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Approaching the Other
François Burgat

In September 1973, after this “round-the-world trip,” I moved to Algeria. Since my PhD also involved teaching at the Law faculty of the University of Constantine, this also meant leaving strictly student life behind. It is at this stage that I took up a less impressionistic, more professional, and more systematic approach to knowledge. Algeria—which had, via cousins from there, filled my adolescent imagination—was no longer quite unknown to me. It had not been a part of my “small” tour of the Mediterranean. But

in Understanding Political Islam
The international connection
Francesco Cavatorta

3 Explaining Algeria’s transition: the international connection This chapter has three main objectives. First of all it aims to construct a framework of transitions that includes international variables, using theoretical assumptions drawn from international relations theories. Such framework can also help understand the subsequent role that the country under examination will play in the international system. The second objective is to specify the components of this framework. In particular, it will focus on detailing the two fundamental dimensions briefly

in The international dimension of the failed Algerian transition
George Joffé

Introduction The independent Algerian state was born through extreme violence and, during its more than five decades of independent existence, has experienced repeated episodes of violent political convulsion. Indeed, since 1980, violence has been the leitmotif of Algeria's political evolution and, since the mid-1980s, this has often taken the form of non-state terrorist extremism, 1 particularly during the 1990s when the country was plunged into civil war. Since the civil war ended at the start of the twenty-first century, the country has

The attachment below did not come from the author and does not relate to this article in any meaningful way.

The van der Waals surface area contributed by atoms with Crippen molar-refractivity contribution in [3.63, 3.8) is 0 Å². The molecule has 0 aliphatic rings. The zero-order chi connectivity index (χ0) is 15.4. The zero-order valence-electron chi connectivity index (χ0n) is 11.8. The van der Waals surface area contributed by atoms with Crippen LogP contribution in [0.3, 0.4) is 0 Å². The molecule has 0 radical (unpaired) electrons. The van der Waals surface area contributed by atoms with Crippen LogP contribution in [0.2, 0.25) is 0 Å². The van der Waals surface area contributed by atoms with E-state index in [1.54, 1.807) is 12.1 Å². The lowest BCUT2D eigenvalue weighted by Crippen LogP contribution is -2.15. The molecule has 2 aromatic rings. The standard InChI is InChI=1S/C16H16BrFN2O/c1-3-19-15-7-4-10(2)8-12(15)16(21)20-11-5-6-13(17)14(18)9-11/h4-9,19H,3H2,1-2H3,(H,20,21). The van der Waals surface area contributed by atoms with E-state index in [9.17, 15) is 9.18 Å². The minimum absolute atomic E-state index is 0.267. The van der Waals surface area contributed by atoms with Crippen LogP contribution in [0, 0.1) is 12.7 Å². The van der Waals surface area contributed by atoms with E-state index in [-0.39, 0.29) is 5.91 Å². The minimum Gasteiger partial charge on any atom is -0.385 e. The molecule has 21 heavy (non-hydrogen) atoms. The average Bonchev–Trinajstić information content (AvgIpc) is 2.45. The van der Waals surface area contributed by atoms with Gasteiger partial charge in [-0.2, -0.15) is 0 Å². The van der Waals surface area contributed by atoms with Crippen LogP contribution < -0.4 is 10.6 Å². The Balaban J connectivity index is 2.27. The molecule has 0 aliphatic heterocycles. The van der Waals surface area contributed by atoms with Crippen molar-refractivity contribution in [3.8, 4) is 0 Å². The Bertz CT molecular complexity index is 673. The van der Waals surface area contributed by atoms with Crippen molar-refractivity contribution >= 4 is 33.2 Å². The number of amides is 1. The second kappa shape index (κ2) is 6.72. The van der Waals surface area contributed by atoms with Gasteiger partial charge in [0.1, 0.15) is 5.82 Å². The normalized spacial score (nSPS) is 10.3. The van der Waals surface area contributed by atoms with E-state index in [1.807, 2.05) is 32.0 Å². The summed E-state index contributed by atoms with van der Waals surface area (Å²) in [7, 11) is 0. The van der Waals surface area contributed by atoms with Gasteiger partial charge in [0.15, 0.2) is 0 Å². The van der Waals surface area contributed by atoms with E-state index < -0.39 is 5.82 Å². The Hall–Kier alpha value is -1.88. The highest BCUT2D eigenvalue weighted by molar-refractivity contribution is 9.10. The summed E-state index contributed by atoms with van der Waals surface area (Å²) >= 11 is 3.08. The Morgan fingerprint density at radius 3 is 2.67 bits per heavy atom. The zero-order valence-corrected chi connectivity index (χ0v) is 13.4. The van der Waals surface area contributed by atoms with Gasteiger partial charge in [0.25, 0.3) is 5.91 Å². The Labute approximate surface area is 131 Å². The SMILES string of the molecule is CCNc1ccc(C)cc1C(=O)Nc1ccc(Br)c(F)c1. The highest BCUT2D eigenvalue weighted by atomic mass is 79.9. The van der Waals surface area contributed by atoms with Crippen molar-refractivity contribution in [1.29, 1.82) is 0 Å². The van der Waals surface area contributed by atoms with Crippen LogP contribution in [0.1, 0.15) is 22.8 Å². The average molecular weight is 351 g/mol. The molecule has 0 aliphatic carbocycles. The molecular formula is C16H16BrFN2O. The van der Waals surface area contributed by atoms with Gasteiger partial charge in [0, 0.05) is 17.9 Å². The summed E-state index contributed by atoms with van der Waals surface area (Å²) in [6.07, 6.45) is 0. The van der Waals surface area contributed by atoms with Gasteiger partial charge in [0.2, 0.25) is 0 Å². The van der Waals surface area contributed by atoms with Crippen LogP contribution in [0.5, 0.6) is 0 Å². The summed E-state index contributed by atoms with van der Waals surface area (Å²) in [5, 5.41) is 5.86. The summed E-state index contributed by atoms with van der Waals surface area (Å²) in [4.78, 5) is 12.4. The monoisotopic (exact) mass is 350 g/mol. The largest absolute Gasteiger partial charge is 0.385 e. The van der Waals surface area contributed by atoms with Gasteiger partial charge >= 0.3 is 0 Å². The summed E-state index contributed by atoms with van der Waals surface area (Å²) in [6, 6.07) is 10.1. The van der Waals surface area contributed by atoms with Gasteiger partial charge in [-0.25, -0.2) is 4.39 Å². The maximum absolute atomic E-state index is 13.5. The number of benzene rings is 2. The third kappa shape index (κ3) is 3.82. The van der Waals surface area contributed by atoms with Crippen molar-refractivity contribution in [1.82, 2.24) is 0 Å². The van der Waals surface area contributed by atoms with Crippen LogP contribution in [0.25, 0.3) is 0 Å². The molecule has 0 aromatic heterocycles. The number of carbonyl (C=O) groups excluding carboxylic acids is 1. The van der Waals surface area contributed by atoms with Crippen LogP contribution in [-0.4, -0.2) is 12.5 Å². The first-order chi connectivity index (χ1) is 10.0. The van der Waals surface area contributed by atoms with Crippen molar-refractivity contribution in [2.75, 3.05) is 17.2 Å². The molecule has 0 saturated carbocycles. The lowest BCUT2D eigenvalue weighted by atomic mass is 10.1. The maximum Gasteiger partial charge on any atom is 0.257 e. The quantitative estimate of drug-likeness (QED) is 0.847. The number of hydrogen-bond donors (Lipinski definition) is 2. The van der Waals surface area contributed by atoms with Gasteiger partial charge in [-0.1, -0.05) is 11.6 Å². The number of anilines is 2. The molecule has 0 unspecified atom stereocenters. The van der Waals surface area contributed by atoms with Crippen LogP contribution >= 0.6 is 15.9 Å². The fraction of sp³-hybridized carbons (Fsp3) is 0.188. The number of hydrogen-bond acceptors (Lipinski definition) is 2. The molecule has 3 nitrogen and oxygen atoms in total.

in Non-Western responses to terrorism
Martin Thomas

At 10.45 on the morning of 15 March 1962 two ‘commando squads’ of the Organisation de l’Armée secrète (OAS), broke into a meeting of educational administrators in El Biar, a satellite suburb west of Algiers. An extremist group determined to keep colonial Algeria French, the OAS was in the midst of a terror campaign in defiance of Algeria’s imminent independence. Led by

in Rhetorics of empire
Unity and division in the liberation struggle
Allison Drew

(French Union) ‘based on equality of rights and obligations without distinction of race or religion’. But the colonial relationship remained intact. The new constitution allowed some representation of colonised peoples in the new National Assembly and French Union Assembly. Other reforms included the abolition of forced labour, the indigénat, and – except for Algeria - the dual college electoral system

in We are no longer in France
Guy Austin

It has become a commonplace that ‘Algerian cinema was born out of the war of independence and served that war’ (Salmane 1976 : 5). Film in Algeria also preserved the memory of that war, legitimising the FLN regime after independence by mythologising the liberation struggle. State-controlled culture played an important role in the formation of a national imaginary after 1962, thus fulfilling

in Algerian national cinema
Francesco Cavatorta